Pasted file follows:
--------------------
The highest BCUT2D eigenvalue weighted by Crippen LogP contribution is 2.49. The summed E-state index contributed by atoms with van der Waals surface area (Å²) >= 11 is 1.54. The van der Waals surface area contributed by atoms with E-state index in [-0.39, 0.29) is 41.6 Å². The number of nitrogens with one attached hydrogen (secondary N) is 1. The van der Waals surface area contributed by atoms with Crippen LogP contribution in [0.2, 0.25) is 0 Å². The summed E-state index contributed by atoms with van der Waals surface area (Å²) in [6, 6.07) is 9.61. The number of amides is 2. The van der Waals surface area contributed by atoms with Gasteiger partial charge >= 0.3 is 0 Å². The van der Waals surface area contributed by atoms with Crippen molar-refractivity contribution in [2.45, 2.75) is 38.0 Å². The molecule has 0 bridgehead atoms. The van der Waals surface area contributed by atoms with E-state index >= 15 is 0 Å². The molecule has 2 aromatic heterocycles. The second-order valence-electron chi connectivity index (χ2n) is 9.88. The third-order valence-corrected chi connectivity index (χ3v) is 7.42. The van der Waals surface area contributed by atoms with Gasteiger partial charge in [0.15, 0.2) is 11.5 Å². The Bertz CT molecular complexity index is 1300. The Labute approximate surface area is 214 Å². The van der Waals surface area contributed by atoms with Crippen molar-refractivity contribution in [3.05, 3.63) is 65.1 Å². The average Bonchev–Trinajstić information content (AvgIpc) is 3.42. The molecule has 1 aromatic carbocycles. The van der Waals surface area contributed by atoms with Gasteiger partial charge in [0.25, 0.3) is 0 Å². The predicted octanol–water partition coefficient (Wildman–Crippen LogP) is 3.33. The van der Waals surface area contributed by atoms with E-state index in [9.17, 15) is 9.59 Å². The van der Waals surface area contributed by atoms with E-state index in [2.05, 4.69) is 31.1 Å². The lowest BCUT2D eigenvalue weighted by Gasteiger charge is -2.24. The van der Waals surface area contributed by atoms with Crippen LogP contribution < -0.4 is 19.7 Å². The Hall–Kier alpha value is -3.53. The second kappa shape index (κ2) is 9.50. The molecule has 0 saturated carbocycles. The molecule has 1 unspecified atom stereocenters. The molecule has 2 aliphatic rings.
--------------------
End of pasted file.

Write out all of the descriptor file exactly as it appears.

The highest BCUT2D eigenvalue weighted by Crippen LogP contribution is 2.49. The summed E-state index contributed by atoms with van der Waals surface area (Å²) >= 11 is 1.54. The van der Waals surface area contributed by atoms with E-state index in [-0.39, 0.29) is 41.6 Å². The number of nitrogens with one attached hydrogen (secondary N) is 1. The van der Waals surface area contributed by atoms with Crippen LogP contribution in [0.2, 0.25) is 0 Å². The summed E-state index contributed by atoms with van der Waals surface area (Å²) in [6, 6.07) is 9.61. The number of amides is 2. The van der Waals surface area contributed by atoms with Gasteiger partial charge >= 0.3 is 0 Å². The van der Waals surface area contributed by atoms with Crippen molar-refractivity contribution in [2.45, 2.75) is 38.0 Å². The molecule has 0 bridgehead atoms. The van der Waals surface area contributed by atoms with E-state index >= 15 is 0 Å². The molecule has 2 aromatic heterocycles. The second-order valence-electron chi connectivity index (χ2n) is 9.88. The third-order valence-corrected chi connectivity index (χ3v) is 7.42. The van der Waals surface area contributed by atoms with Gasteiger partial charge in [0.15, 0.2) is 11.5 Å². The Bertz CT molecular complexity index is 1300. The Labute approximate surface area is 214 Å². The van der Waals surface area contributed by atoms with Crippen molar-refractivity contribution in [3.05, 3.63) is 65.1 Å². The average Bonchev–Trinajstić information content (AvgIpc) is 3.42. The molecule has 1 aromatic carbocycles. The van der Waals surface area contributed by atoms with Gasteiger partial charge in [0.25, 0.3) is 0 Å². The predicted octanol–water partition coefficient (Wildman–Crippen LogP) is 3.33. The van der Waals surface area contributed by atoms with E-state index in [9.17, 15) is 9.59 Å². The van der Waals surface area contributed by atoms with E-state index in [2.05, 4.69) is 31.1 Å². The lowest BCUT2D eigenvalue weighted by Gasteiger charge is -2.24. The van der Waals surface area contributed by atoms with Crippen LogP contribution < -0.4 is 19.7 Å². The Hall–Kier alpha value is -3.53. The second kappa shape index (κ2) is 9.50. The molecule has 0 saturated carbocycles. The molecule has 1 unspecified atom stereocenters. The molecule has 2 aliphatic rings.